State office still hopes to run public affairs network
HARTFORD, Conn. (AP) — The office that oversees Connecticut’s State Capitol complex is hoping to have the control room up and running Monday for the state’s cable TV and online public affairs network, despite a dispute with the independent vendor that’s been managing the operation.
Eric Connery, facilities engineer for the Office of Legislative Management, posted a letter Friday urging the vendor’s employees to fill out a job application form and possibly keep working at the Connecticut Television Network.
“We are working on both a short- and long-term solution,” Connery wrote. “There is a strong possibility that some of you can be part of that solution.”
The Connecticut Public Affairs Network, Inc., on Thursday informed the Office of Legislative Management it was terminating its per diem agreement to continue temporarily operating CT-N as of 5 p.m. Friday. The nonprofit entity cited recent, devastating state budget cuts and “encroachments on our editorial independence.”
William Bevacqua, vice president of administration and communications for the Connecticut Public Affairs Network, said CT-N’s previous operating budget was about $2.8 million. That figure was recently renegotiated to $2.4 million. But that amount was reduced further to $1.2 million in the two-year, $41.3 billion budget agreement reached by Democratic and Republican legislative leaders.
“This sudden 65 percent reduction is simply unworkable,” wrote Paul Giguere, the network’s president and CEO, in a letter to the Office of Legislative Management. He said the cut is particularly difficult given the financial losses the network suffered when the Old State House temporary closed due to state budget issues. Connecticut Public Affairs Network provides educational programming at the historic downtown Hartford site.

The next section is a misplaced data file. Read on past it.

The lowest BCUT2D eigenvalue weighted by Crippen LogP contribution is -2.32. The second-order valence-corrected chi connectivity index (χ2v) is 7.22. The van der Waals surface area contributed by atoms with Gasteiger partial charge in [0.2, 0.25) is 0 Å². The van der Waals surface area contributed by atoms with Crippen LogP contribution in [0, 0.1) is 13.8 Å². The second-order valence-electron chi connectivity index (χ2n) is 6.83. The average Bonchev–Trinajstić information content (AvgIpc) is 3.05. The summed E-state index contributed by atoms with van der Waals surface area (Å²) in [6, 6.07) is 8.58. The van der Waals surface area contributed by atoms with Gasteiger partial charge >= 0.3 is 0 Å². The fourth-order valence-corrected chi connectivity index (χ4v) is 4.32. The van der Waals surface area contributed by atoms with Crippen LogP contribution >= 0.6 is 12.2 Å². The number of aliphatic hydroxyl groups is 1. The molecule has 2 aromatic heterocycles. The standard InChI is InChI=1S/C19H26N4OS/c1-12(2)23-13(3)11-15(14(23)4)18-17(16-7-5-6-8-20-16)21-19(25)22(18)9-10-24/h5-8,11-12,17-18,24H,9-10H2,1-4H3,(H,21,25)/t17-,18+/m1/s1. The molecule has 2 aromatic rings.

Democratic Gov. Dannel P. Malloy on Friday offered to find $400,000 in additional state funding from executive branch agencies to help save the network, keeping it independent. He urged the legislative and judicial branches to come up with funds as well, to collectively find a way “to balance the budget without eliminating video coverage and archiving of important state civic events, including legislative sessions, committee meetings, public hearings, bond and commission meetings, announcements from the executive branch, arguments before the State Supreme Court, and the like.”
CT-N and the Office of Legislative Management, which is overseen by the leaders of the General Assembly, have been at odds over whether the network should be covering just legislative matters or also events involving the other two branches of government.
Malloy said he’s “troubled that matters of editorial liberty and coverage of events other than the legislature” may have played a role in the failure of a new agreement being reached.